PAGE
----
The Amazon Fire Phone will be talked about for the rest of the day ad nauseam. From “top 5 features” lists to people referring to it as the “world’s most exciting phone,” there will be plenty to take in with regard to Amazon’s first attempt at a smartphone. There are things to like and loathe, others to debate about, but one thing is clear – this is an Amazon product through and through. (more…)
Amazon has officially unveiled its first phone, the Fire Phone. The device sports decent specs (4.7-inch HD display, 2.2GHz quad-core Qualcomm processor, 2GB RAM, 13MP OIS camera, etc.) and runs $199 or $299 on-contract with AT&T (exclusively) depending on how much storage you jump at. It launches July 25 and can be pre-ordered already.
The Fire Phone relies on features like “Dynamic Perspective” to stand out from the crowd, which is a 3D-like experience that utilizes front facing cameras to follow your every head-move. There is a feature called Firefly that can take text, audio, or video and present you with results for it on the phone, in hopes that you will buy them, more than likely. It uses Mayday for live support like Amazon’s tablets do, forces you into Amazon’s ecosystem, and even includes 12 months of Prime for free should you buy one.
But is it all just one giant gimmick to get you to buy more stuff from Amazon? The phone doesn’t scream “high-end” by today’s standards if you look at the specs, unless you consider a 4-camera 3D trick to be high-end. The price is insanely high if you compare it to what true Android or iOS devices have to offer (like the HTC One (M8), Galaxy S5, or iPhone 5s). The Amazon ecosystem isn’t great by any means in terms of apps or music. So what’s the play here? Why would you want one?
It’s time to sound off in the comments. (more…)
If you are interested in Amazon’s new Fire Phone, you can pre-order starting right now.
You can buy the phone with 32GB or 64GB of storage. The 32GB model runs $199 on 2-year contract or $649 at full retail. The 64GB model is $299 on 2-year contract or $749 at full retail. Keep in mind that the phone is an exclusive to AT&T.
Amazon just unveiled their first phone, the Fire Phone.
It is as expected. There is a 3D like UI thanks to a bunch of front facing cameras, with an effect that Amazon is calling “Dynamic Perspective.” The phone itself sports a 4.7-inch HD display, 2.2GHz quad-core Qualcomm processor, 2GB RAM, 13MP rear camera with OIS, and of course, runs Amazon’s custom Android interface that tries as hard as it can to hide Android. (more…)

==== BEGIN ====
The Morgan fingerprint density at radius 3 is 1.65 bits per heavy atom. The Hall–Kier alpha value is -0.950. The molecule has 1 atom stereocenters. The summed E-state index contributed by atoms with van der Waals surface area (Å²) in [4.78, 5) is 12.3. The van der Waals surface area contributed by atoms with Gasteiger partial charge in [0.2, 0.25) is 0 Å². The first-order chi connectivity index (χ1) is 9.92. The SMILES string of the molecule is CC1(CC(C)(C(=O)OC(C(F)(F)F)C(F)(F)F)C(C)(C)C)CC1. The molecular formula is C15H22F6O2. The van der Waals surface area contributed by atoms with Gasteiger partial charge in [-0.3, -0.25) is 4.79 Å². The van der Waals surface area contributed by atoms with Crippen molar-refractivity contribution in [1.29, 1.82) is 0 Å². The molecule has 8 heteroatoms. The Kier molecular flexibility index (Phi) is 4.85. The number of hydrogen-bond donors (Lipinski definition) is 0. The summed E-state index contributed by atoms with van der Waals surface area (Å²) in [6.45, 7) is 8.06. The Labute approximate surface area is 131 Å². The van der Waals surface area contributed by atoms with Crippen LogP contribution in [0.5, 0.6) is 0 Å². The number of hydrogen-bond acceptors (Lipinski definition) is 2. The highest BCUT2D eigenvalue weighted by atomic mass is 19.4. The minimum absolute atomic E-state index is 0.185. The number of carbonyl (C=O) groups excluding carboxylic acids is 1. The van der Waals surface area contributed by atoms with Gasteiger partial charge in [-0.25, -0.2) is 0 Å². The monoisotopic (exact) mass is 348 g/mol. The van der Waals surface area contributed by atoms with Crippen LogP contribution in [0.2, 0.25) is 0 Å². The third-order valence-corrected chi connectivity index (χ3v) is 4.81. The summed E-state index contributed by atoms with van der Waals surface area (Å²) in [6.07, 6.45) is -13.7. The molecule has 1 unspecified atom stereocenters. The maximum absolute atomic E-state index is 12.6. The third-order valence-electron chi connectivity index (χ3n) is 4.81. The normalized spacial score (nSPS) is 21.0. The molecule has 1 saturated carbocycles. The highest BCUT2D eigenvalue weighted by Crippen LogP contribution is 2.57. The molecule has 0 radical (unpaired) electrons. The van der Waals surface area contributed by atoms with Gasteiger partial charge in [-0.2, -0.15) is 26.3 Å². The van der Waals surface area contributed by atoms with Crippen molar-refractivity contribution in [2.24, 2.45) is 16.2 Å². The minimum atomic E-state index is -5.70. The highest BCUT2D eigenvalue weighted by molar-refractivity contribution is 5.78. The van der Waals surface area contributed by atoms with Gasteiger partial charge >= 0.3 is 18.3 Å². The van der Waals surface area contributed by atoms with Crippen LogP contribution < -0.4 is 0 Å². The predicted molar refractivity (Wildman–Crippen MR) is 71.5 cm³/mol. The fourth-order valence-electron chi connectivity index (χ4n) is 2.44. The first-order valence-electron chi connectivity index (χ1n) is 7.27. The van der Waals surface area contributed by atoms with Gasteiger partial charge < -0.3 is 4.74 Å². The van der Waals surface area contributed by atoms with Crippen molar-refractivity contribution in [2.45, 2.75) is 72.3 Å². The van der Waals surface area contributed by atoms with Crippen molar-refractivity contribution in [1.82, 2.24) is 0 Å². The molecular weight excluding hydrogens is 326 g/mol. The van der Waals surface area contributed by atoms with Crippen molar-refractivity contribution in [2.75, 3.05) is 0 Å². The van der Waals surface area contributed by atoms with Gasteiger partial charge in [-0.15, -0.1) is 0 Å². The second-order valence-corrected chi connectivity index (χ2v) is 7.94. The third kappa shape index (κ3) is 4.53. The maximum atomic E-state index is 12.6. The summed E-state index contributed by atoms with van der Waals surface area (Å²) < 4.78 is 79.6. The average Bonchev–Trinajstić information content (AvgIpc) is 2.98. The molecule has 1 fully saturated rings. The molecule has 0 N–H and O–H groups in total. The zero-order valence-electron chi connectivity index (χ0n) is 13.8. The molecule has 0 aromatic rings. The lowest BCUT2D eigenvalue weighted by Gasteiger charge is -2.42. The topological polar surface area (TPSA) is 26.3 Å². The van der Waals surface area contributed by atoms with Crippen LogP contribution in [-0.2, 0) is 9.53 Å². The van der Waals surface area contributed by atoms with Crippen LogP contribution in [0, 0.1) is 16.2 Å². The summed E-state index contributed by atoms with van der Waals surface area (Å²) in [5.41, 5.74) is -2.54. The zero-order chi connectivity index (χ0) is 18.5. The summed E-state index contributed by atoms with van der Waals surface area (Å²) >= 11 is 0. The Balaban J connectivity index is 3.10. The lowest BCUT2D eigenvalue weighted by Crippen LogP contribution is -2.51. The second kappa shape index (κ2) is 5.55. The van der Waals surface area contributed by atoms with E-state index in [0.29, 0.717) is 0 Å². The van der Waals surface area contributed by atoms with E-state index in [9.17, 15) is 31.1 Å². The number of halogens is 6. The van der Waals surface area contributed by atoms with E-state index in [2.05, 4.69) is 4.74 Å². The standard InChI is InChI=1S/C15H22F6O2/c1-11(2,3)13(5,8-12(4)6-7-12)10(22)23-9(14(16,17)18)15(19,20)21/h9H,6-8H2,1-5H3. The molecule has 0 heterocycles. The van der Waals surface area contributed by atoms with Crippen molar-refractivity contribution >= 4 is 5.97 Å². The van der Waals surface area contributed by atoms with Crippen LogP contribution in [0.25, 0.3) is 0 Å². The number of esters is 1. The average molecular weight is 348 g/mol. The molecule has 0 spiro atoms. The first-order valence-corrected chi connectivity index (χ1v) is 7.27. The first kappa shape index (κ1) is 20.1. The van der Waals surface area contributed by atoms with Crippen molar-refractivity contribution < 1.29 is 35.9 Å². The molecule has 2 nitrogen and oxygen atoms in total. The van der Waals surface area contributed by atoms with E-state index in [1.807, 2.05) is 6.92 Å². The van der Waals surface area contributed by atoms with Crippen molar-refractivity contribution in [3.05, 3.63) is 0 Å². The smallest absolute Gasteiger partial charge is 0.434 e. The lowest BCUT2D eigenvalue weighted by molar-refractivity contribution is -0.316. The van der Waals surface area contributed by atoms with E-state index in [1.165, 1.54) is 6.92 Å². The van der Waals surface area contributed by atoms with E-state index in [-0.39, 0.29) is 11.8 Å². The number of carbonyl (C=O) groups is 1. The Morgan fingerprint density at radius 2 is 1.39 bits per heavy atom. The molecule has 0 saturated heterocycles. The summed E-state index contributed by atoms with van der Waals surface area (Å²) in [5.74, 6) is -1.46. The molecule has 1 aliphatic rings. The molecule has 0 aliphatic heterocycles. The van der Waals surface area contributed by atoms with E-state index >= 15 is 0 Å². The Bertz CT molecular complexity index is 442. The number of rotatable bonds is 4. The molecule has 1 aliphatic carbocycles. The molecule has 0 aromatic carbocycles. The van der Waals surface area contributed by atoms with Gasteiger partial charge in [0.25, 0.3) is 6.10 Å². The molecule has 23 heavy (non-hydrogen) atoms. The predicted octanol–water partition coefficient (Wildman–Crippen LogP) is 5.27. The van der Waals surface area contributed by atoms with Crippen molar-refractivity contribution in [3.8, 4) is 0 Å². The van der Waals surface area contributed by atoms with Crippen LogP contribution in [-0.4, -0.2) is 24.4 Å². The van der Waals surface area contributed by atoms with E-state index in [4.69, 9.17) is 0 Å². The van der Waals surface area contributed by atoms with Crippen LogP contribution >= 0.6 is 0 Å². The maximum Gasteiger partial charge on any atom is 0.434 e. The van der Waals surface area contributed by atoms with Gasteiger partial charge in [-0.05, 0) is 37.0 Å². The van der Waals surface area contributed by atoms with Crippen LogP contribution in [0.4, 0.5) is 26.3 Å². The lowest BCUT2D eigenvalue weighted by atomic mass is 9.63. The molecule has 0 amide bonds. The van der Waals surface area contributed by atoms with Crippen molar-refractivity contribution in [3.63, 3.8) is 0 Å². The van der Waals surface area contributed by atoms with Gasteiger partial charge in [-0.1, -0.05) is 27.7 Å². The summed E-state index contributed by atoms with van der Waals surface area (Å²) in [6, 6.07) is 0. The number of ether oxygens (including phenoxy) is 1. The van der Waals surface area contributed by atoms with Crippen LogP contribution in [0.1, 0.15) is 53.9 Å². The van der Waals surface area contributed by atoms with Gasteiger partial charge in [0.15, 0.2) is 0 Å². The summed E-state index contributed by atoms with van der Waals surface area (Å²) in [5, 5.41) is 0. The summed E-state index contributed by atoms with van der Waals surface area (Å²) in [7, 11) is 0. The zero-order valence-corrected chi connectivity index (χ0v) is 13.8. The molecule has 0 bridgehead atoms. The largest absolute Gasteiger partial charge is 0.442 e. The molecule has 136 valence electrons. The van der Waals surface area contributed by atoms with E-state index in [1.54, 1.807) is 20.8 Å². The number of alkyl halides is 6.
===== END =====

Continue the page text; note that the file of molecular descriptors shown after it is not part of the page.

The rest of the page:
When Amazon unveils their first phone tomorrow, at a press event in Seattle, don’t expect their neighbor, T-Mobile, to be in attendance. AT&T has reportedly been given an exclusive on the phone, something T-Mo CEO John Legere voiced his displeasure with this morning. In a series of Tweets sent by Legere, he made it clear that he thinks it “sucks” for both consumers and the industry, but also warns Amazon that another mega-company tried something similar with AT&T and failed miserably. Yes, he is talking about the HTC First, also known as the Facebook phone. (more…)
Amazon is widely expected to unveil a new smartphone tomorrow, potentially equipped with sensors that track your eyes and shift the display’s perspective in three-dimensional ways. That may sound like an out-of-the-box approach to the handset space, but the retail giant is reportedly playing it safe in other ways. According to the Wall Street Journal, the phone’s availability may be initially limited to AT&T when it launches in September. (more…)
Amazon announced today that its selection of apps in the Appstore has tripled in the past year and that “developers continue to report strong monetization” thanks to the apps they sell there. Rather than simply pass along that news, we thought we would instead see if any of you care.
Because well, Amazon used to grab our attention with free apps of the day, but even that train seems to have run out of steam over the last couple of years. In other words, we rarely talk about the Amazon Appstore unless they are bundling a whole bunch of apps together for free for a special occasion. In fact, I had to install the store this morning in order to take the picture at the top of this post.
So I’m curious – do you use the Amazon Appstore to download apps?
It seems Amazon’s negotiations with the recording industry have finally come to fruition. Amazon’s oft-rumored music streaming service was announced today as Prime Music, a benefit to Amazon Prime subscribers, providing unlimited and ad-free song listening.
Amazon’s music service, which has been rebranded as Amazon Music, is placing a big focus on curated playlists. The service has Prime Playlists for genres, artists, and activities, all available at launch, with more to come in the future. Alternatively, Amazon is using personalized recommendations to serve up individual songs and albums you’ll ostensibly enjoy. (more…)